We recently got some extended time with Dead Island 2, having played for 5 hours. The long, long anticipated game is on the final stretch to release, and zombie and horror fans will be hoping there is enough meat on these bones despite the long-gestating period. So, how is it?
It feels like a small miracle that Dead Island 2 is playable and coming out at all. I remember being in the room at E3 when it was announced, with a very fun trailer that showed LA being torn apart by a spreading zombie disease, all with the sheen of fun and whimsy. It was about as tonally opposite as you could get from the now legendary ‘reverse’ trailer for the original outing of the franchise, which was a remarkable piece of marketing back when it landed in 2011.
That announcement was back in 2014 and it’s been nearly 10 years since then. I even played an early version later that year – but whatever game that was is long gone now. Dead Island 2 has changed hands several times since then, and what I got to play 5 hours of is almost definitely not what was originally envisioned.
It is strange to be in a position of thinking about how much has changed in the world since a game was announced to it being in the final stretch of its release, but it’s a sentiment that’s hard to get away from when playing.
With all that history aside though, after our time with the game, it’s great to report that so far, Dambuster Studios is delivering on the promise of that initial trailer. This is a zombie-filled romp through LA, with plenty of blood and guts-tinged mischief to get up to.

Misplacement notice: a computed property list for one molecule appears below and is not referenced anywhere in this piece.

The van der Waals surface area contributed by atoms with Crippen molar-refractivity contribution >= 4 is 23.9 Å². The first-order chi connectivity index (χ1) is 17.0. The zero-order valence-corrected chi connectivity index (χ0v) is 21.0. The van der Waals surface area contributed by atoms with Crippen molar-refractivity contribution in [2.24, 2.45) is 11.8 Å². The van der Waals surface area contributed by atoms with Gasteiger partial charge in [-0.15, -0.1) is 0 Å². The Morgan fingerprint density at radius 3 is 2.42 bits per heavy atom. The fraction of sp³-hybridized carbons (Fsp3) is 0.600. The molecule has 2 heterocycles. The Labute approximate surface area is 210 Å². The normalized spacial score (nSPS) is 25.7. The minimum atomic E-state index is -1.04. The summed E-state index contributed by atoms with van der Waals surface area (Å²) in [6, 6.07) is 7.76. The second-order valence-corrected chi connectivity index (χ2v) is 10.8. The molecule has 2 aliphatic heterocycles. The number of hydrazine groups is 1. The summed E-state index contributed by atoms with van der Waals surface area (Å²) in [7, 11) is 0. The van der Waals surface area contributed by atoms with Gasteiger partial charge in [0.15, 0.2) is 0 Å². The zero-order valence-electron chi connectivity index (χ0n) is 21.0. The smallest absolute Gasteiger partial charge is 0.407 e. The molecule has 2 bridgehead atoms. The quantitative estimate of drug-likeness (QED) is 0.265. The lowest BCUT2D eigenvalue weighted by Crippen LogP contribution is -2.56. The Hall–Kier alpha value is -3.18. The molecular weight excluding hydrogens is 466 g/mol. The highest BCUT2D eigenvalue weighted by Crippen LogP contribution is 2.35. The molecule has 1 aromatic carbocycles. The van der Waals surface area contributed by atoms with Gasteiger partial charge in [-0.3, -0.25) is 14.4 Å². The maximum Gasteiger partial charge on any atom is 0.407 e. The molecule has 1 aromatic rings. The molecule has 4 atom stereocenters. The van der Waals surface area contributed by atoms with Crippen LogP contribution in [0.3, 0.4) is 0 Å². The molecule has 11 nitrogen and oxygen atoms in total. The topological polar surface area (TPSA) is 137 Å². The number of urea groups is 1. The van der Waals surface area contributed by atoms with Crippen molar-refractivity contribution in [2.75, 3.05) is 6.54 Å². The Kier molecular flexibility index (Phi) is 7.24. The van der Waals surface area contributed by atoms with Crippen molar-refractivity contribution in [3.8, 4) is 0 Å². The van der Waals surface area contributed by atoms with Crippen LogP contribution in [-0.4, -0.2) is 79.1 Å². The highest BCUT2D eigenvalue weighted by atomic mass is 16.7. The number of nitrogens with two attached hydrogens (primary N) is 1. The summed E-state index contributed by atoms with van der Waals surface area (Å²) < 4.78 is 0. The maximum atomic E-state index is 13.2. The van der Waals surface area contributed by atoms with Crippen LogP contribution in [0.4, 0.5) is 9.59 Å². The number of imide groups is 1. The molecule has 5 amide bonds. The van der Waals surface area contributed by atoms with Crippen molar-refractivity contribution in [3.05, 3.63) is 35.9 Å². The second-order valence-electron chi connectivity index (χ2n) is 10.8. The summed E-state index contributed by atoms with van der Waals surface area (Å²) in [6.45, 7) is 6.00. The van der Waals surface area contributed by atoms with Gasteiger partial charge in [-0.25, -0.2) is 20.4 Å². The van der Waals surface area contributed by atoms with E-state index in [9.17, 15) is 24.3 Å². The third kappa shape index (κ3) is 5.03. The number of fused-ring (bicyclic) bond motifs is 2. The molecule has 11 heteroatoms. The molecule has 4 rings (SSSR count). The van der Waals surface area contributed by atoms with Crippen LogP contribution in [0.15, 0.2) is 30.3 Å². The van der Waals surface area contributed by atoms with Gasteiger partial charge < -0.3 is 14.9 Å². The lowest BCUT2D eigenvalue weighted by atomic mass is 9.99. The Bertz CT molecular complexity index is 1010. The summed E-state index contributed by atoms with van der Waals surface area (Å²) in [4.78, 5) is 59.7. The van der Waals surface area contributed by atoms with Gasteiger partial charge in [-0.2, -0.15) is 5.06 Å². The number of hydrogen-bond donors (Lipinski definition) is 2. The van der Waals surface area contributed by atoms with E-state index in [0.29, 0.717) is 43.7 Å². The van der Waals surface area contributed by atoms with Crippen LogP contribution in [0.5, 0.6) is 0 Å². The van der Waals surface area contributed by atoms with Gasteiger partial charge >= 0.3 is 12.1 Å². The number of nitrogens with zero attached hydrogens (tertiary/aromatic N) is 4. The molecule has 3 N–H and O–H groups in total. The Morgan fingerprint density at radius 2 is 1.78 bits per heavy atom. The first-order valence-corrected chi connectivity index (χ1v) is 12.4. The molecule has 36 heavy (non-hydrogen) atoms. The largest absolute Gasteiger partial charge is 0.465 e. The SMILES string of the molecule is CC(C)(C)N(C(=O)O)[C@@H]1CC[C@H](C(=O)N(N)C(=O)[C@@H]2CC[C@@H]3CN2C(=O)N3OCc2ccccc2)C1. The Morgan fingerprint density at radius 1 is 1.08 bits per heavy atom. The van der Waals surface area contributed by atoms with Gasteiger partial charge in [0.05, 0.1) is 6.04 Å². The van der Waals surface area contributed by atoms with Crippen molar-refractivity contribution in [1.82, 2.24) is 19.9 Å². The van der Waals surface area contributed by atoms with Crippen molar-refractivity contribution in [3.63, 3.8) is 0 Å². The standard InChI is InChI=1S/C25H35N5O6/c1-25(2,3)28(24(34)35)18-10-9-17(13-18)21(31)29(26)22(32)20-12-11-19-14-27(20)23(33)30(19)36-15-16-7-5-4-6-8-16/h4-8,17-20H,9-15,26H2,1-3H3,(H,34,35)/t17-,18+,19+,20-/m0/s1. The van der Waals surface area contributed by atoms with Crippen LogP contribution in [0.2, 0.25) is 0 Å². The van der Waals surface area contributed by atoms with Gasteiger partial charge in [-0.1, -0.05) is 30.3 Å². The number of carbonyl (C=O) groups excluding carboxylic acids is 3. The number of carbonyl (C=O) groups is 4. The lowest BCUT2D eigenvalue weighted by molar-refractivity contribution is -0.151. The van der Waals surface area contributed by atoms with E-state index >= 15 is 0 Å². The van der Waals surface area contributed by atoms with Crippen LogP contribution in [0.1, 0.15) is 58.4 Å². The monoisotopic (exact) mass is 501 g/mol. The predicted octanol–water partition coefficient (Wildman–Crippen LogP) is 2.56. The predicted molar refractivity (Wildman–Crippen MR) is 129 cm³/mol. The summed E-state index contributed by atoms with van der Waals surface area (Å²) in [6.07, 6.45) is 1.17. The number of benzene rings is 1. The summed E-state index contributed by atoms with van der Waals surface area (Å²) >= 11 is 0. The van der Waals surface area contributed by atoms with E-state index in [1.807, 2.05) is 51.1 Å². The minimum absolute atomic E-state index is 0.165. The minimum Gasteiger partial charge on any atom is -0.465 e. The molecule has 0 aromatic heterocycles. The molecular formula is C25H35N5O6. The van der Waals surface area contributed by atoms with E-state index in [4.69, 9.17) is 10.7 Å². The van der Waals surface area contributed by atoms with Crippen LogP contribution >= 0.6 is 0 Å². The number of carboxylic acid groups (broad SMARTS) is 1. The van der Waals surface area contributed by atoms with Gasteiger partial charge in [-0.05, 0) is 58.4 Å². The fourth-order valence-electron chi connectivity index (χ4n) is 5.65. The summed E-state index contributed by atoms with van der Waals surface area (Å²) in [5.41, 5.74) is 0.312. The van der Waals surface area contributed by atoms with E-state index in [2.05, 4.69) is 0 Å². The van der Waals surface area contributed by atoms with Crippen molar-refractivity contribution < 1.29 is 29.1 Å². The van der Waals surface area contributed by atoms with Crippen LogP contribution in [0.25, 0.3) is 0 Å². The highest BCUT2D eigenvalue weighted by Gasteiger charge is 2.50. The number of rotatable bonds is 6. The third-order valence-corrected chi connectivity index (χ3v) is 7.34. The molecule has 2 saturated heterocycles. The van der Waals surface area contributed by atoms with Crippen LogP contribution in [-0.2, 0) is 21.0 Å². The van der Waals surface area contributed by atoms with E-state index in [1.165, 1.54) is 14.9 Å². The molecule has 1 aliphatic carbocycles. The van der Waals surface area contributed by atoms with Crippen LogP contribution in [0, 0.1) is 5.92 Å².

The stars of the show
Dead Island 2’s big gambit is its character system. There’s no one character you play as, and instead, you get the choice between six. They’re all distinct with a focus on both personalities as well as stats.
There is Amy, a Paralympian who is all about speed and slicing through the undead, or Bruno, a hustler who used to rip off scammers and has a special proficiency with knives. I spent the majority of my time with Dani, a brash Irish rockabilly who loves to get up in the faces of shamblers and tear them limb from limb.
While Dani could at times have some wince-inducing dialogue, I mostly found her a charming presence if you’re willing to give yourself over to the vibe of Dead Island 2 – which puts irreverence and fun at the forefront of this obviously horrific situation.
Each character you can play as comes with their own unique ‘cards’, and you continue to get more in the world to build out your deck. While that might sound confusing, this mostly equates to selecting perks and abilities. One card, for instance, gave me a ground pound to push and stun zombies away, and another allowed me to dropkick zombies which I used to the point of exploiting it. It’s a neat system and lets you build out your character into the strengths you care for most.
A dismember to remember
Now, of course, all of this would be moot if tangling with Dead Island 2’s zombies was a bore. Thankfully, this is the area Dead Island 2 really shines. Perhaps the overriding sentiment from my time with Dead Island 2 was, “boy, it sure is fun to dismember zombies in this game.” That comes down to the genuinely impressive tech used to build them.